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Media aghast Trump won’t pledge to ‘accept’ 2020 election result...as Hillary yet to admit her 2016 loss was legit

Media aghast Trump won’t pledge to ‘accept’ 2020 election result...as Hillary yet to admit her 2016 loss was legit
The mainstream media is once again in a flutter that Donald Trump won’t unconditionally vow to accept the result of the 2020 election, even as his vanquished 2016 opponent continues to call him an “illegitimate” president.

“I have to see. Look...I have to see,” Trump told Chris Wallace in a Fox News interview aired Sunday morning. “No, I’m not going to just say yes. I’m not going to say no, and I didn’t last time, either.”

Trump’s comments stirred a troubled reaction by the Associated Press, which reported that the president was going back to his “insurgent playbook of four years ago,” when he made a similar comment in the final debate before the 2016 election. His answer also seemed to corroborate months of media speculation that Trump might refuse to accept defeat to Democrat challenger Joe Biden. 

“It is remarkable that a sitting president would express less than complete confidence in the American democracy’s electoral process,” the AP said.

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The mainstream media have apparently not found it remarkable that nearly four years on from the last presidential election, Trump’s opponent, Hillary Clinton, still hasn’t acknowledged the result as valid. Although she officially conceded her loss on election night, she has said repeatedly that the presidency was stolen from her.

She even wrote a book in 2017, titled “What Happened,” giving a litany of reasons for the injustice, ranging from interference by Russian President Vladimir Putin to FBI director James Comey’s statement on a probe of Clinton’s handling of classified material, to the mainstream media’s failure to treat her fairly. She even faulted President Barack Obama for not giving a televised speech in 2016 to warn that America’s democracy was under attack. In a 2019 CBS News interview, Clinton said Trump “knows he’s an illegitimate president” and that her defeat was like “losing to a corrupt human tornado.”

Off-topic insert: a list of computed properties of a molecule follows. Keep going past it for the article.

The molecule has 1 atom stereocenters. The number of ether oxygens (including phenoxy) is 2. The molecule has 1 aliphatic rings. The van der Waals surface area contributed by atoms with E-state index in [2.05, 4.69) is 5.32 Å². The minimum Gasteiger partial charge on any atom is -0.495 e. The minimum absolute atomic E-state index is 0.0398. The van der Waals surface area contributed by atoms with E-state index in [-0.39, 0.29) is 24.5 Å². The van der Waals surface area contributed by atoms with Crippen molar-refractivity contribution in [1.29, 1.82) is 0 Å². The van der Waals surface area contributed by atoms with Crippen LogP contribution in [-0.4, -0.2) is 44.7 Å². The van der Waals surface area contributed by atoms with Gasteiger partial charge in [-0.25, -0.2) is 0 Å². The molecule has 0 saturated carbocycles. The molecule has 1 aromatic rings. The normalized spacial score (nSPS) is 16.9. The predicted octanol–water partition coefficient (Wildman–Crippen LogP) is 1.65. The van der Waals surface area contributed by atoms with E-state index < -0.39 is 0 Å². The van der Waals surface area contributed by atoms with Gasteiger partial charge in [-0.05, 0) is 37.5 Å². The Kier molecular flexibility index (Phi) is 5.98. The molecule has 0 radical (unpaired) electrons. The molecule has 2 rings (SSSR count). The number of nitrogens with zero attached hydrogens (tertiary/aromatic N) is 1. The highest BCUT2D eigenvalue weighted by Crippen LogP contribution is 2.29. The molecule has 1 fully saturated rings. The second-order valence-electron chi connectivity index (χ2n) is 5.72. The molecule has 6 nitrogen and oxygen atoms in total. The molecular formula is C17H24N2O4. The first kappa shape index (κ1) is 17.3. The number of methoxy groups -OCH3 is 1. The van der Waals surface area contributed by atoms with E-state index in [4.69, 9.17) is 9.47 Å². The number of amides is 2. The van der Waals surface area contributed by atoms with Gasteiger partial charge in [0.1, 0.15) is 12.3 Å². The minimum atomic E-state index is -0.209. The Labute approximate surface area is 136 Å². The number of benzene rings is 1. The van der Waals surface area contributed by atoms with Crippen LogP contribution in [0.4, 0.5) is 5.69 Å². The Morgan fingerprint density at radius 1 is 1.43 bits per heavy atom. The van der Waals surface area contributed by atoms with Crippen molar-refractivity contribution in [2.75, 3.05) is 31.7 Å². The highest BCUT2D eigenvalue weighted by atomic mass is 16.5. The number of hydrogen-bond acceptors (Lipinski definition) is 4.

Clinton is not alone in her disparaging of the 2016 election process. Democrat lawmakers such as US Representative Adam Schiff have said there is ample evidence that Trump’s campaign colluded with Russia to win the race – an assertion that finally ran out of legs in April 2019, when the Mueller Report was released and said there was insufficient evidence to indicate that anyone associated with the president conspired with Moscow.

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And who can forget the thousands of demonstrators who marched in the streets of Los Angeles, New York and other cities in late 2016 and early 2017 to declare that Trump is “not my president”? Protesters even declared a “Not My Presidents Day” on February 20, 2017, when demonstrations were held simultaneously in dozens of US cities.

Democrats might have feared such scenes involving Trump supporters as polls showed Clinton apparently coasting to victory just before the 2016 vote. Chris Wallace, ironically, was the moderator in the final Trump-Clinton debate that October and pressed the billionaire businessman on whether he would “absolutely accept” the election’s result. “I will look at it at the time,” Trump replied, before explaining his concerns about potential election fraud. “I will keep you in suspense,” he added.

Clinton then called Trump’s answer “horrifying” and said, “That is not the way our democracy works.” She subsequently campaigned on the issue, saying in speeches leading up to the election that Trump was “threatening our democracy.” In at least one speech, she said Trump “did something no other presidential nominee has ever done.”

Even if Trump were to reject the outcome, challenging an election’s result would’ve been hardly unprecedented. Democrat Al Gore retracted his concession call to George W. Bush the night of the 2000 election and later went to court to force a recount of the vote in Florida. A Supreme Court ruling on December 12 effectively declared Bush the winner, more than a month after the election, and Gore finally gave his concession speech the next day.

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